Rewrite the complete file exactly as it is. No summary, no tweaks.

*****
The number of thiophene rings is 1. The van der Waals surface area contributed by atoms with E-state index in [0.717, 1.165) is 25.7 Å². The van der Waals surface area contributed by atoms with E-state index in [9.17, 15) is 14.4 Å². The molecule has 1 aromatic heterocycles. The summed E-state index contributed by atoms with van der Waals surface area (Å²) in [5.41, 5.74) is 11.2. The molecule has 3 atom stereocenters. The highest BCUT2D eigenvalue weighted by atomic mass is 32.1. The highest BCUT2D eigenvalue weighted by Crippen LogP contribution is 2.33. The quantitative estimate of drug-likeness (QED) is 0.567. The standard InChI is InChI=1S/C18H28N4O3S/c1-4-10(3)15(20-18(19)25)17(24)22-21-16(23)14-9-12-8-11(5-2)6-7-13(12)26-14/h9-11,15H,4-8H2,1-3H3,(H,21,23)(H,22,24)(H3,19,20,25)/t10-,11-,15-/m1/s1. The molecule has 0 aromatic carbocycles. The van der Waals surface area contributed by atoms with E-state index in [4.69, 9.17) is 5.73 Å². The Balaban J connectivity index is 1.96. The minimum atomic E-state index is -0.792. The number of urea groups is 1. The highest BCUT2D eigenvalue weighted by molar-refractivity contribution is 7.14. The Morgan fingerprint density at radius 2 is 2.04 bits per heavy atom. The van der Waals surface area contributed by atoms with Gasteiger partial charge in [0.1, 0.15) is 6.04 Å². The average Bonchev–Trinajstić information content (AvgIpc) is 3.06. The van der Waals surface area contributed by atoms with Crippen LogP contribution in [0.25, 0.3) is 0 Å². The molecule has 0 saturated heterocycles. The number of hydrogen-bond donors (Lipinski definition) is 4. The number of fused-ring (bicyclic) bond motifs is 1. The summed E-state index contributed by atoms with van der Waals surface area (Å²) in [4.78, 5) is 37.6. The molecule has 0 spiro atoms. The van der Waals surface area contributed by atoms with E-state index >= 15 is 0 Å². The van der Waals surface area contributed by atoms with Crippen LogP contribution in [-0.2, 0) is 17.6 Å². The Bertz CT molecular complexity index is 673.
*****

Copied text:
The number of thiophene rings is 1. The van der Waals surface area contributed by atoms with E-state index in [0.717, 1.165) is 25.7 Å². The van der Waals surface area contributed by atoms with E-state index in [9.17, 15) is 14.4 Å². The molecule has 1 aromatic heterocycles. The summed E-state index contributed by atoms with van der Waals surface area (Å²) in [5.41, 5.74) is 11.2. The molecule has 3 atom stereocenters. The highest BCUT2D eigenvalue weighted by atomic mass is 32.1. The highest BCUT2D eigenvalue weighted by Crippen LogP contribution is 2.33. The quantitative estimate of drug-likeness (QED) is 0.567. The standard InChI is InChI=1S/C18H28N4O3S/c1-4-10(3)15(20-18(19)25)17(24)22-21-16(23)14-9-12-8-11(5-2)6-7-13(12)26-14/h9-11,15H,4-8H2,1-3H3,(H,21,23)(H,22,24)(H3,19,20,25)/t10-,11-,15-/m1/s1. The molecule has 0 aromatic carbocycles. The van der Waals surface area contributed by atoms with E-state index in [4.69, 9.17) is 5.73 Å². The Balaban J connectivity index is 1.96. The minimum atomic E-state index is -0.792. The number of urea groups is 1. The highest BCUT2D eigenvalue weighted by molar-refractivity contribution is 7.14. The Morgan fingerprint density at radius 2 is 2.04 bits per heavy atom. The van der Waals surface area contributed by atoms with Gasteiger partial charge in [0.1, 0.15) is 6.04 Å². The average Bonchev–Trinajstić information content (AvgIpc) is 3.06. The van der Waals surface area contributed by atoms with Crippen LogP contribution in [0.25, 0.3) is 0 Å². The molecule has 0 saturated heterocycles. The number of hydrogen-bond donors (Lipinski definition) is 4. The number of fused-ring (bicyclic) bond motifs is 1. The summed E-state index contributed by atoms with van der Waals surface area (Å²) in [4.78, 5) is 37.6. The molecule has 0 spiro atoms. The van der Waals surface area contributed by atoms with E-state index >= 15 is 0 Å². The van der Waals surface area contributed by atoms with Crippen LogP contribution in [-0.2, 0) is 17.6 Å². The Bertz CT molecular complexity index is 673.